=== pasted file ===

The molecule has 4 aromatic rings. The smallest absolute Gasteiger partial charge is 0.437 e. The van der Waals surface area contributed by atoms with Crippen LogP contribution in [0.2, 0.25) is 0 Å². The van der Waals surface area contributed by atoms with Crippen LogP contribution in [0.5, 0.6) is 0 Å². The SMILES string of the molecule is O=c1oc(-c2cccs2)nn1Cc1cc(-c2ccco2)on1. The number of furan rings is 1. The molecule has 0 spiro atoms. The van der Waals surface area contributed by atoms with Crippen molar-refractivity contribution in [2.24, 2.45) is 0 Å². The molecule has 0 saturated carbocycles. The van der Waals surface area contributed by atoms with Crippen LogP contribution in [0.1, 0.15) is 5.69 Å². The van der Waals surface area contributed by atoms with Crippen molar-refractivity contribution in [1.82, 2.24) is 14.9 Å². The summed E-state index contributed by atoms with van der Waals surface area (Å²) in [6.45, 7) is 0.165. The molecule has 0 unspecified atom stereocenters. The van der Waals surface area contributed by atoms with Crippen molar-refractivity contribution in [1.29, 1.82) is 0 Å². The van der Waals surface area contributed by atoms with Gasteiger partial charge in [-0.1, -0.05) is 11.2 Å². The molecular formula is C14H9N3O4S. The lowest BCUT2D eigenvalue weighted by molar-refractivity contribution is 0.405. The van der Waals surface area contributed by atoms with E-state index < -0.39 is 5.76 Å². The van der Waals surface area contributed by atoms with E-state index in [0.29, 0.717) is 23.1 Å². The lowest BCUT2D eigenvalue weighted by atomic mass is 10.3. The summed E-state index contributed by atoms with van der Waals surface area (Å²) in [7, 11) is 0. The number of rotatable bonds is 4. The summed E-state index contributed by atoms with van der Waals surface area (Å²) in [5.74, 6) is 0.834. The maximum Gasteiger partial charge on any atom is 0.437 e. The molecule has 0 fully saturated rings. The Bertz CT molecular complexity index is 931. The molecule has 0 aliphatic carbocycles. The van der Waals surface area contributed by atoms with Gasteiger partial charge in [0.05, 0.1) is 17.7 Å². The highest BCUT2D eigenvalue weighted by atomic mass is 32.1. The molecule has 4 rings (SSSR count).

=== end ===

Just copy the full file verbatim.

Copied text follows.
The molecule has 4 aromatic rings. The smallest absolute Gasteiger partial charge is 0.437 e. The van der Waals surface area contributed by atoms with Crippen LogP contribution in [0.2, 0.25) is 0 Å². The van der Waals surface area contributed by atoms with Crippen LogP contribution in [0.5, 0.6) is 0 Å². The SMILES string of the molecule is O=c1oc(-c2cccs2)nn1Cc1cc(-c2ccco2)on1. The number of furan rings is 1. The molecule has 0 spiro atoms. The van der Waals surface area contributed by atoms with Crippen molar-refractivity contribution in [2.24, 2.45) is 0 Å². The molecule has 0 saturated carbocycles. The van der Waals surface area contributed by atoms with Crippen LogP contribution in [0.1, 0.15) is 5.69 Å². The van der Waals surface area contributed by atoms with Crippen molar-refractivity contribution in [1.82, 2.24) is 14.9 Å². The summed E-state index contributed by atoms with van der Waals surface area (Å²) in [6.45, 7) is 0.165. The molecule has 0 unspecified atom stereocenters. The van der Waals surface area contributed by atoms with Crippen molar-refractivity contribution in [1.29, 1.82) is 0 Å². The van der Waals surface area contributed by atoms with Gasteiger partial charge in [-0.1, -0.05) is 11.2 Å². The molecular formula is C14H9N3O4S. The lowest BCUT2D eigenvalue weighted by molar-refractivity contribution is 0.405. The van der Waals surface area contributed by atoms with E-state index < -0.39 is 5.76 Å². The van der Waals surface area contributed by atoms with E-state index in [0.29, 0.717) is 23.1 Å². The lowest BCUT2D eigenvalue weighted by atomic mass is 10.3. The summed E-state index contributed by atoms with van der Waals surface area (Å²) in [7, 11) is 0. The number of rotatable bonds is 4. The summed E-state index contributed by atoms with van der Waals surface area (Å²) in [5.74, 6) is 0.834. The maximum Gasteiger partial charge on any atom is 0.437 e. The molecule has 0 fully saturated rings. The Bertz CT molecular complexity index is 931. The molecule has 0 aliphatic carbocycles. The van der Waals surface area contributed by atoms with Gasteiger partial charge in [0.05, 0.1) is 17.7 Å². The highest BCUT2D eigenvalue weighted by atomic mass is 32.1. The molecule has 4 rings (SSSR count).